The Impossible Dream: what keeps you from giving up?


If you were on Google’s home page anytime Wednesday, you will have noticed the German physicist Heinrich Rudolf Hertz’s 155th birthday was being celebrated by Google, who turned its logo into an undulating frequency wave.

Heinrich Rudolf Hertz

What I didn’t know about Hertz was that he died without realizing the significance of his research.

Wikipedia says, “While his discoveries would eventually lead to the inventions of the wireless telegraph, radio and television, Hertz didn’t realize the importance of his work at the time. After an experiment that helped establish the photoelectric effect, he commented that, ‘It’s of no use whatsoever.’”

He died at age 36, and it wasn’t until thirty-six years later that the hertz was established as a standard unit of measurement.

As writers, we sometimes downplay the importance of our efforts. We write,  revise and refine with the ultimate goal of publication, but we realistically understand that it’s a dream that might be beyond our reach. And, like Hertz, there are days when we feel justified in saying, “It’s crap… no use whatsoever.”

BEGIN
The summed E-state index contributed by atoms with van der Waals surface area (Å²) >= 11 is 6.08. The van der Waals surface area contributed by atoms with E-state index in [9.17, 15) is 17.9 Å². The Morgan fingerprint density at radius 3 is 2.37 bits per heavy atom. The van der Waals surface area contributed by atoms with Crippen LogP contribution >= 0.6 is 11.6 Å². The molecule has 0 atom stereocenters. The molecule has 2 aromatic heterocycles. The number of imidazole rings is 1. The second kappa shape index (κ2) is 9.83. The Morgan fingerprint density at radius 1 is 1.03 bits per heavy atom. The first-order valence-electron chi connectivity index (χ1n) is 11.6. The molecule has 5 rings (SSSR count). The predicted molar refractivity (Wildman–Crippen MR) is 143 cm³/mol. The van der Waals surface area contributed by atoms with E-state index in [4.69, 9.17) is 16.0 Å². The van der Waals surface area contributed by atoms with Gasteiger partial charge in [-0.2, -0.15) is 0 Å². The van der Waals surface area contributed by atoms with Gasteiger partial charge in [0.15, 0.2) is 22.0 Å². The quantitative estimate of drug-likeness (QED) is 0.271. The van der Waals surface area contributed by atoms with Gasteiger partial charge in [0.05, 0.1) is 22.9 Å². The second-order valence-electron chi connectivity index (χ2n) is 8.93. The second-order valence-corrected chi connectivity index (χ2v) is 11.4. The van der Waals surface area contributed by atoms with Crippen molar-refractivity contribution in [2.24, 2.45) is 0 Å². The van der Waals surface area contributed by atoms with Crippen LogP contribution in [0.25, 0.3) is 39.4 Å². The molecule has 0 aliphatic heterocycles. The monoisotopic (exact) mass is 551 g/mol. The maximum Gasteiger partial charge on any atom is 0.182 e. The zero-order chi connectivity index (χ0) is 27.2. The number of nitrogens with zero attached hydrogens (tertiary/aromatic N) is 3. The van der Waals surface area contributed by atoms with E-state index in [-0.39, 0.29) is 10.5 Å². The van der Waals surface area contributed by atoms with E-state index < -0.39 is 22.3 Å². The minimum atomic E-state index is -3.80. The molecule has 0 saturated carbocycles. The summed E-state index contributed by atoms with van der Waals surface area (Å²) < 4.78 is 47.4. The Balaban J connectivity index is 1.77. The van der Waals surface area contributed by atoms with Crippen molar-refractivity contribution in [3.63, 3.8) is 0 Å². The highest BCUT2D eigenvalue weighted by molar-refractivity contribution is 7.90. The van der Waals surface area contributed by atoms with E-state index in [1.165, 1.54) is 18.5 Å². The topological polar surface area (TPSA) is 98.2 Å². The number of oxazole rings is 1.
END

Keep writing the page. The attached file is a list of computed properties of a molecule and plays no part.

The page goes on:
The thing is, just like Hertz, some writers never live to see the success of their endeavours. There are many books published posthumously that go on to great success — The Trial by Franz Kafka, Queen: The Story of an American Family by Alex Haley, Between the Acts by Virginia Woolf, The Mysterious Stranger by Mark Twain, The Girl With the Dragon Tattoo by Steig Larsson, and The Silmarillion by J.R.R. Tolkien – to name a few.

Consider what the world of literature would have missed if these writers had given in to the despair that is typical when the internal critic creeps in under the radar and sabotages morale — if they had destroyed those manuscripts instead of allowing them to collect dust on a shelf somewhere. Or if they had completely given up on writing before ever finishing the first draft.

There are undoubtedly many excellent writers who never see their dreams realized, not because they couldn’t find a publisher, but because they stopped too soon — stopped writing, stopped querying, stopped dreaming.

Are you ever tempted to throw in the towel … to give up writing and find something else on which to focus your time and energy? If you aren’t, what would you say to encourage those who are?

 ~  ~  ~


Published by Carol

A freelance writer of fiction and non-fiction living on the West Coast of Canada.

12 thoughts on “The Impossible Dream: what keeps you from giving up?

  1. This is beautifully written, insightful, and very motivating, especially now, where I feel as if I’m in free fall with my project It’s like between season’s, where you can’t seem to plant your foot in any direction, and all you have is some undercurrent or tide moving you along toward spring, but you’re never sure if, no matter what your plans, the tide will bring you where you want to be.
    To encourage others I would say read this article!